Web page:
Posted by Lexxie Couper on Saturday, August 11th, 2012
What’s Five for Friday? It’s the first five pages of a past release. It’s whetting your appetite. It’s a blast from the past. It’s something a group of authors are doing now. Five for Friday is cool.
Dublin—Four Months Ago
The stink of sex, sin and death seeped into Declan O’Connell’s nostrils, over-ripe and acrid all at once. His lips curled into a silent snarl and he stepped deeper into the dank, dim building, the hair on his nape prickling.
This is not right.
The thought sent a ripple of tension through his already tight muscles. It wasn’t right. The whole night hadn’t been right; the anonymous tip about his sister’s killer, the insistence he be here—at this place—at this time, the derelict, abandoned condition of the building. It didn’t add up.
McCoy’s not here, Dec. Shit, he’s never been here. You can’t even smell him on the air. Face it—this was a set up. And you’ve just walked right into it.
The snarl on his lips turned into a low growl and he felt the muscles in his body begin to coil tighter. Stretch. Grow.
Teeth grinding, Declan forced back the beast, denying it control of his body. He didn’t know who had brought him here under false pretence—more than one person wanted him dead, and not all of them knew what he truly was. Better to walk out of the situation, not lope out on all fours.
A soft sound—barely louder than the snap of a dry blade of grass—shattered the silence of the derelict brothel and Declan froze.
He wasn’t alone. Someone was—
The dark blur hit him from the left. Hard.
Something large and heavy crashed him to the ground. Teeth, long, sharp and slick with saliva, snapped at his face. He was barreled across the debris-strewn floor, chunks of concrete and shards of broken glass grinding into his knees and elbows, biting into his flesh even through the leather of his jacket. His favorite Levis tore but he didn’t give a rat’s ass. Not with a fucking huge, black wolf trying to tear his throat out.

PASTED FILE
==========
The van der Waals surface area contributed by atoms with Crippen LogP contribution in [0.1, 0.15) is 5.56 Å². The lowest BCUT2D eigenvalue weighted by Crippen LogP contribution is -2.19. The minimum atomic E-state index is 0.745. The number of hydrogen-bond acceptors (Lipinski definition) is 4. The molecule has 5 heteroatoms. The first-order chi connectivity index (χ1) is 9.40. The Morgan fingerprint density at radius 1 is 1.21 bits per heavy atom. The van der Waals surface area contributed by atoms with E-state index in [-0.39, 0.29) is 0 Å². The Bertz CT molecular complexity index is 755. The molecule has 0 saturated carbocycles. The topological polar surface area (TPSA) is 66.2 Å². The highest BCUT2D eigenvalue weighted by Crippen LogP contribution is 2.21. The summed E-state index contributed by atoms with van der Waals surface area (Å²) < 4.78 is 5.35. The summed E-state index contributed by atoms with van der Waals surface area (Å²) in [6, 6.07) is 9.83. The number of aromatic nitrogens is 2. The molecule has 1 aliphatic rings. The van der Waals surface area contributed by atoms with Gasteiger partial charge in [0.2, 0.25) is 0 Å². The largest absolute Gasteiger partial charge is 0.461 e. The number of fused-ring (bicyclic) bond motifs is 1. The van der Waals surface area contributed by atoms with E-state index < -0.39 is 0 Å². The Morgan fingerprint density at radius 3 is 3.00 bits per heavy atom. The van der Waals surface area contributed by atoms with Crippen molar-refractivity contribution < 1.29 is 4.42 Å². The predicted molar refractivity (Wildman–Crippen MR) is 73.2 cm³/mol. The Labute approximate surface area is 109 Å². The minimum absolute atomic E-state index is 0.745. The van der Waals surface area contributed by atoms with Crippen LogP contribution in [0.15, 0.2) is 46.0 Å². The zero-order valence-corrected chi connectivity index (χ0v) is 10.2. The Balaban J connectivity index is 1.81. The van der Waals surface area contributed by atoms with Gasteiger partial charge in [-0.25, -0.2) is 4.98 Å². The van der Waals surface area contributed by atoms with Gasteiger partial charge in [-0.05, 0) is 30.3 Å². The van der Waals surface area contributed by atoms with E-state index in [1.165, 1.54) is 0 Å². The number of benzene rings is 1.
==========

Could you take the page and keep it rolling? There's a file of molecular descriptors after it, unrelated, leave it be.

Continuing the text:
The animal lashed out, razor-sharp teeth missing his neck by a hair’s width. Declan felt hot saliva splatter his cheek. He struggled on his back, pinned to the crap-covered floor by the wolf’s writhing, savage weight. The stench of urine attacked his breath, invaded his senses with the mark of an animal Declan had tasted before.
His eyes snapped wide open, locked on the burning, iridescent gold stare of the wolf attacking him.
The word formed in Declan’s head. Cold. Furious.
Seconds before the beast in his own blood roared into existence and he changed. Human muscle into canine. Man into wolf.
He bucked the animal off him, snapping at its soft underbelly as it flipped and twisted to the side. Warm, coppery blood filled his mouth and throat. He leapt onto all fours, staring at the black loup garou, smelling apprehension and pain leech from it in thick, sickly waves.
Baring his teeth, he held its gold stare, his growl low. You’ve fucked with the wrong wolf, asshole.
The voice—low, smug and female—sounded to Declan’s left at the exact second something sharp, pointed and icy sank into his neck, right at the spot where vein became jugular. Intense cold, like the breath of Death itself, consumed him. His muscles contracted, his heart seemed to swell and, wracked in pain, he collapsed to the floor.
Incapable of movement.
Trapped. And utterly vulnerable.
Regan Thomas hated the dark. The dark kept secrets. Hideous secrets. Secrets of pain and torture and human brutality. The dark allowed man to commit all sorts of horrendous acts in the name of progress. In the name of science. The dark allowed rich men to get richer on the corpses of creatures unable to defend themselves.
Men like Nathan Epoc.
Turning the narrow beam of her flashlight on the solid, steel door before her, Regan felt her hackles rise. Of all the arrogant men of power in this country, Epoc was the worst. Every day his labs in Sydney discarded close to a hundred animal corpses—all maimed, sliced, injected and tortured to death.
A snarl curled Regan’s lip. Science. To this day, she still could not decipher what Nathan Epoc produced in the name of science, apart from dead animals. Despite only arriving in the country two years ago, he was now one of the wealthiest men in Australia. No one, however, seemed to know what the hell he actually did. Mystery shrouded what went on behind the electrified fences and impenetrable walls of his windowless buildings, out here in the southern suburbs of Sydney.
Regan placed her black-gloved fingers on the door’s security panel—flashlight beam a narrow point of illumination in the pitch black of the corridor—and keyed in a five-digit sequence. It had taken five tedious dinners with Epoc Industries’s Chief of Security to procure the password: one night of bad food, bad personal hygiene and very bad wandering hands for each digit.